Since being appointed by the Western Cape Department of Transport & Public Works in 2012 to provide civil and structural engineering services for schools being upgraded under the Department of Basic Education’s Accelerated Schools Infrastructure Delivery Initiative (ASIDI), WorleyParsons, an EPCM business, is working on several school projects in the province.
ASIDI is a programme to implement basic safety norms and standards at South African schools currently operating with inappropriate infrastructure. In most instances, the old structures were built from wooden or prefabricated materials (and in many cases containing asbestos). Schools like these are being upgraded with new brick and mortar structures and in most cases, an entirely new school is being built on the existing property. The programme is transforming these schools into appropriate learning facilities with proper classrooms, including specialist classrooms such as multimedia centres, workshops, computer rooms and science laboratories, as well as basic services that include water, sanitation, electricity and storm water management.
“It has been gratifying to be repeatedly engaged by theDepartment of Transport & Public Works as a professional service provider to supply civil and structural engineering services for these projects,” says WorleyParsons’ Manager of Engineering: Cape Town Region, Ashley September. “Beyond being recognition of the quality of our engineering capabilities, this is also an acknowledgement that we are a company capable of meeting the extremely tight deadlines associated with the ASIDI initiative.”
WorleyParsons’ involvement in the ASIDI programme began in 2012 and includes Kensington high school; Portia primary school in Landsdowne, Heideveld secondary school, Du Noon primary school and Vooruitsig primary school in Darling.
It has also been appointed by the Department of Transport & Public Works to supply civil and structural engineering services on several other school improvement projects outside of the ASIDI programme. These include Swellendam primary school, Bonnievale primary school, Khanya primary school in Phillipi and Louwville high school in Vredenburg. The Bonnievale primary school upgrade is the only one among these schools aimed at achieving a 5-Star Green Star rating. Although green initiatives are applied to all the schools, the Bonnievale primary school upgrade is aimed at making it the first school to achieve an auditable 5-Star Green Star rating. Special green initiatives from a civil and structural engineering perspective include the re-use of effluent generated by the school and from neighbouring residential properties, the use of permeable paving and the reduction of the cement content in concrete mixes.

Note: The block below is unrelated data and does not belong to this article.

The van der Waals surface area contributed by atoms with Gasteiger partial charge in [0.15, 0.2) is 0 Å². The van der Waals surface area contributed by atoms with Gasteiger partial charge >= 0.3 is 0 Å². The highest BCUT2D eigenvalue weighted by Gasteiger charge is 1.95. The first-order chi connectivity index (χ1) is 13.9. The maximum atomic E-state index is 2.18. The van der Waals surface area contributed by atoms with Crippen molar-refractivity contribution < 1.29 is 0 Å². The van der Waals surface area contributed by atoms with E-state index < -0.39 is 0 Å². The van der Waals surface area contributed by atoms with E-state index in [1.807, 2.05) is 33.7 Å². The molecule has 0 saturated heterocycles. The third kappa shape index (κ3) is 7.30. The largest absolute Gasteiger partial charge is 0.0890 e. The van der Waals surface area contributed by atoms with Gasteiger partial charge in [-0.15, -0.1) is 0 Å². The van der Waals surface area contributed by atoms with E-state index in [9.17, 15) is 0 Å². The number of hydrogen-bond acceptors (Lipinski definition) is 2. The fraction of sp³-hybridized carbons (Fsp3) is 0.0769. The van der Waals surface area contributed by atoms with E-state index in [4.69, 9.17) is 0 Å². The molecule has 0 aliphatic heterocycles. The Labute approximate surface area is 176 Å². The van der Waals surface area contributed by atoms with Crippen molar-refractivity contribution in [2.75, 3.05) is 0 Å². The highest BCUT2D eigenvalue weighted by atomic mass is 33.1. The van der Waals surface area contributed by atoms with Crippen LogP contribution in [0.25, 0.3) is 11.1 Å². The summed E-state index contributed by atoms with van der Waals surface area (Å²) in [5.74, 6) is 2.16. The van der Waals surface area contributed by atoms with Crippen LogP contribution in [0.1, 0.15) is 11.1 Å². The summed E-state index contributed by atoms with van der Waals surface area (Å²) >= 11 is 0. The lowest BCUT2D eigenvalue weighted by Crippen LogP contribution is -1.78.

All the schools undergoing improvements have remained active during the upgrades, frequently requiring the establishment of temporary classrooms and strictly controlled construction schedules.
“At present we’re committed to the Department of Transport and Public Works for another 18 months to complete the current schools projects,” says September. “WorleyParsons is proud to be part of government’s initiative to provide access to good education at these previously disadvantaged schools and areas. We’ve been able to add value via our professional input on each of these projects by ensuring optimised, innovative designs and by providing our client with the best possible benefit/cost ratio.”
WorleyParsons Limited is a major international provider of project delivery and consulting services to the resources and energy sectors and complex process industries. With headquarters in Australia and a global presence, its services cover the full asset spectrum both in size and lifecycle, from the creation of new assets to services that sustain and enhance operating assets. WorleyParsons’ comprehensive global network services customers’ individual requirements by delivering a complete offering, from small studies through to mega-projects.
- Foreshore development violates Cape Town's transport policy, say experts
- Cape Town transport chief Melissa Whitehead could face criminal charges
- No plans to scrap e-tolls – or billions in unpaid bills
- Gauteng invests R30bn in transport infrastructure
- City of Cape Town wants to get Metrorail back on track